What was missing from the support network for artists that you were working in? It is a very competitive market. We were both regularly being approached by artists for advice, those seeking the tools to carve out a career as an artist. Quite simply, artists were missing the “network” and the means to find spaces, commissions, collectors and gallery representation. It is these areas of support that both of us have an affinity for, Flora with a strong network of creatives and interesting spaces loaned to her by architects and developers over the years. We’ve both built up strong relationships with galleries, collectors and the press over the years.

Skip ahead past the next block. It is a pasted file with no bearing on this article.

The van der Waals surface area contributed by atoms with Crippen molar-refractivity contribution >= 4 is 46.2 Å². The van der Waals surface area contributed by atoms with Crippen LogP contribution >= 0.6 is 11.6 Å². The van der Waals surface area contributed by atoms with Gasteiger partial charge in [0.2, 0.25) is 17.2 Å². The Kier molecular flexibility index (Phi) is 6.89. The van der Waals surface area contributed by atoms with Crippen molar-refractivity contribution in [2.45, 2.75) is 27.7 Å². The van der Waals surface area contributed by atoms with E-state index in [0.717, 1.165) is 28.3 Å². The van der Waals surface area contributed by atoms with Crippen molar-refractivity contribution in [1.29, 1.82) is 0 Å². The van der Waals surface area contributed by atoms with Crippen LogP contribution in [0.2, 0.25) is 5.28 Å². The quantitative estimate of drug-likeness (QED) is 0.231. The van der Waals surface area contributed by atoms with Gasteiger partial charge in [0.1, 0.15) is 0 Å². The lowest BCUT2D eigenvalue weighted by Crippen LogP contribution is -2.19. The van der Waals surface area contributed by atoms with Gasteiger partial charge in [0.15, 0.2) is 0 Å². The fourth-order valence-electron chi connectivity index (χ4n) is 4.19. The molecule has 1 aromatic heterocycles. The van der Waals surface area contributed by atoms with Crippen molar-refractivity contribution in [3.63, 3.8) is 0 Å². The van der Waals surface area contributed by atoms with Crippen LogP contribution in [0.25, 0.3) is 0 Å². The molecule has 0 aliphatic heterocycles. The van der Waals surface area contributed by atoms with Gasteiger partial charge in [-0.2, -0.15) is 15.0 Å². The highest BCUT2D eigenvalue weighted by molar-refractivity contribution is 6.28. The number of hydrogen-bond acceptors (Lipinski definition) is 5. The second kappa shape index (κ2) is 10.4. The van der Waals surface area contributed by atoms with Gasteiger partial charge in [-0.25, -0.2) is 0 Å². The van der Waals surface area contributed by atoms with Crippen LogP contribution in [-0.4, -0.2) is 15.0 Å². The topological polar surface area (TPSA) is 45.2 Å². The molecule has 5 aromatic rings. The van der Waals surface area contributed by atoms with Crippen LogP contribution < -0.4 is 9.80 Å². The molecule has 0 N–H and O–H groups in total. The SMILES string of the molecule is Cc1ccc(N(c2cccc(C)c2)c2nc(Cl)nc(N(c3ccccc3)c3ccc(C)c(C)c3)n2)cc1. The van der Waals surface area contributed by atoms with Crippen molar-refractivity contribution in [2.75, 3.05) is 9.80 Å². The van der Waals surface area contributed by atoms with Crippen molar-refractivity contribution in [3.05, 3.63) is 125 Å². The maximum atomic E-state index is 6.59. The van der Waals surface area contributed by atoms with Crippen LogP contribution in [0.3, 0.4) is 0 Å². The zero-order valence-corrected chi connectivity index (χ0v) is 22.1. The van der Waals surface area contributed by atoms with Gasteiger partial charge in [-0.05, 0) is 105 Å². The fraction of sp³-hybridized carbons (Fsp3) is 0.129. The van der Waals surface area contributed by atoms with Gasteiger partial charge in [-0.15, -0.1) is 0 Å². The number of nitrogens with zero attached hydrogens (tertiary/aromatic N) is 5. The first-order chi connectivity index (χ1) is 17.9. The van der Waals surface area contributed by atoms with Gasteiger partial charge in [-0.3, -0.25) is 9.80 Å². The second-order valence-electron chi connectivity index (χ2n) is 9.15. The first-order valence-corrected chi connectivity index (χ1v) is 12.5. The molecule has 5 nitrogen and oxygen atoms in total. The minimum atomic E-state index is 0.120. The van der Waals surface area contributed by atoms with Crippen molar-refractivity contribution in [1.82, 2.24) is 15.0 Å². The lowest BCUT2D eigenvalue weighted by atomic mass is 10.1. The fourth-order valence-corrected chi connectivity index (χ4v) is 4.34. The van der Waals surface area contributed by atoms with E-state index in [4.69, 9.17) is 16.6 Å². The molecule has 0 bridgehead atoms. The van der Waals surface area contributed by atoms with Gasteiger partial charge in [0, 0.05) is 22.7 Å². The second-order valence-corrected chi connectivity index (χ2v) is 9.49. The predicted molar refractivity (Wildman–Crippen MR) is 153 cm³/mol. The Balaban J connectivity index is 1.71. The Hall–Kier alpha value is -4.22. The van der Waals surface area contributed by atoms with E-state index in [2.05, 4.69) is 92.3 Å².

Arts funding has swivelled in the last ten years with subsidy cuts, austerity and financial caution. How have artists and arts organisations coped? On a practical level, the changing climate in arts funding has squeezed artists out of central London studio spaces. The new hub of artist communities has shifted from East London to South East London. Many have moved out of London altogether to places such as Berlin, where rents are much cheaper. This migration of artists in recent years to more easily habitable places has threatened London’s position as the beating heart of the international art world - even if it’s still the centre of the art market.

With government funding cuts, organisations and artists have had to rely more heavily on brand sponsorships, corporate partnerships and philanthropic foundations. Much in the style of the US but, the UK still lags behind. Foundations and philanthropists have become increasingly important. It is now the means to connect with these funding streams that has become more crucial.